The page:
David Ben-Gurion, head of the Jewish Agency declared the State of Israel to be established on May 14, 1948. The new state was recognized by the U.S. and large amounts of Jews started migrating to Israel from the Muslim Countries and Europe. Today, 42% of the world's Jewish population live in Israel. The local Arabs however did not agree with these developments and refused to recognize the State of Israel. Although an armistice was signed in 1949, Arab-Israeli conflicts have not stopped.
Announcement of the State of Israel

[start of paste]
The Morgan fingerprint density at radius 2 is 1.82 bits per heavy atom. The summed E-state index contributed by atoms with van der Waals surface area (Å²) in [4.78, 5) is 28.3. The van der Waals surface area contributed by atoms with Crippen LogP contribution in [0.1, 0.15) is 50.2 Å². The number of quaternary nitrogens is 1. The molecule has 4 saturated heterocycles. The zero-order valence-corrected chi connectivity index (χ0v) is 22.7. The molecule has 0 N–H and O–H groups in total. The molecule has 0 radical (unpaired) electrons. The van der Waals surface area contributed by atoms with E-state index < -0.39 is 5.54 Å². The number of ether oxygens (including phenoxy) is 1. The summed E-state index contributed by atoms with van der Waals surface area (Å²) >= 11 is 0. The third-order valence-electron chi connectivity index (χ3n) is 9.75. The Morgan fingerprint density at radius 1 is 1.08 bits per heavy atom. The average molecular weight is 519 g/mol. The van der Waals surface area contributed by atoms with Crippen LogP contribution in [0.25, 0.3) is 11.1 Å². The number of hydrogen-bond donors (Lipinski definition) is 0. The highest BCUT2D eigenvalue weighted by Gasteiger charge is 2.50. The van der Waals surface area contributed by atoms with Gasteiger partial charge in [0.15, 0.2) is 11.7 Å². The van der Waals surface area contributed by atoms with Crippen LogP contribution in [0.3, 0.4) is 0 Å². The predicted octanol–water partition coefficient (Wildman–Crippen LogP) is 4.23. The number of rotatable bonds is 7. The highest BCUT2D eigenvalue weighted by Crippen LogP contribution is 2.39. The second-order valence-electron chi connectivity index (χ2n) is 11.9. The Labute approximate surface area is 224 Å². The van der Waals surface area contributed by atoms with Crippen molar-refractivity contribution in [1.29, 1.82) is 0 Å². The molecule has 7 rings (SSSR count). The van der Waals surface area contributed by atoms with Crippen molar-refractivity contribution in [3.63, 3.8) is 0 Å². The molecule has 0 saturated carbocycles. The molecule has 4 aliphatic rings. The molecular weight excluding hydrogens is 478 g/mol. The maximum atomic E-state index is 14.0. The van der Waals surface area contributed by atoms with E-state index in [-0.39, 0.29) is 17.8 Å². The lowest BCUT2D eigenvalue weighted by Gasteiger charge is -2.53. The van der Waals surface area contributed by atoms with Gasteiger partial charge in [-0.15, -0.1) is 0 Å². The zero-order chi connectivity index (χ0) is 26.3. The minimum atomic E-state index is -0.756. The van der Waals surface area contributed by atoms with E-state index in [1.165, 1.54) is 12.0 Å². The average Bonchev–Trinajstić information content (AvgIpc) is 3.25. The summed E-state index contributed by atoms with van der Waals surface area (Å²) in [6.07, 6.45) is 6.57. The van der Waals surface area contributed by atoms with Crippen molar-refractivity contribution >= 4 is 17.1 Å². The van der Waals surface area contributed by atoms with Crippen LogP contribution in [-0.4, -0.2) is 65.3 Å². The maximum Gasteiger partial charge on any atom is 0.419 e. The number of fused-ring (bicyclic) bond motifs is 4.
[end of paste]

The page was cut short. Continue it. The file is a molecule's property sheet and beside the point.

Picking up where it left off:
Britain had a colonial mandate over what was then Palestine, up until May 1948 and was against creating a Jewish state as well as the immigration of an unlimited amount of Jewish refugees to the area. Britain knew that it would cause conflict with the Arabs and wanted to maintain good relations with them, who also considered the area to be their Holy Land. The UN appointed a special commission to decide on what was to happen with Palestine once the British mandate runs out. This commission decided that the area had to be split into an Arab and a Jewish state and that Jerusalem was to be controlled by the UN. When Ben-Gurion announced the State of Israel in 1917, both the U.S. and the Soviet Union recognized this new state, but the members of the Arab League, Egypt, Iraq, Lebanon, Transjordan and Syria refused and marched their forces to the area. The UN tried to intervene with an arms embargo, which Czechoslovakia violated by supplying the Jews with military equipment. In the end, the Israeli forces managed to push the Arab powers back, conquering extra territory and forcing the Arabs to negotiate an armistice in 1949.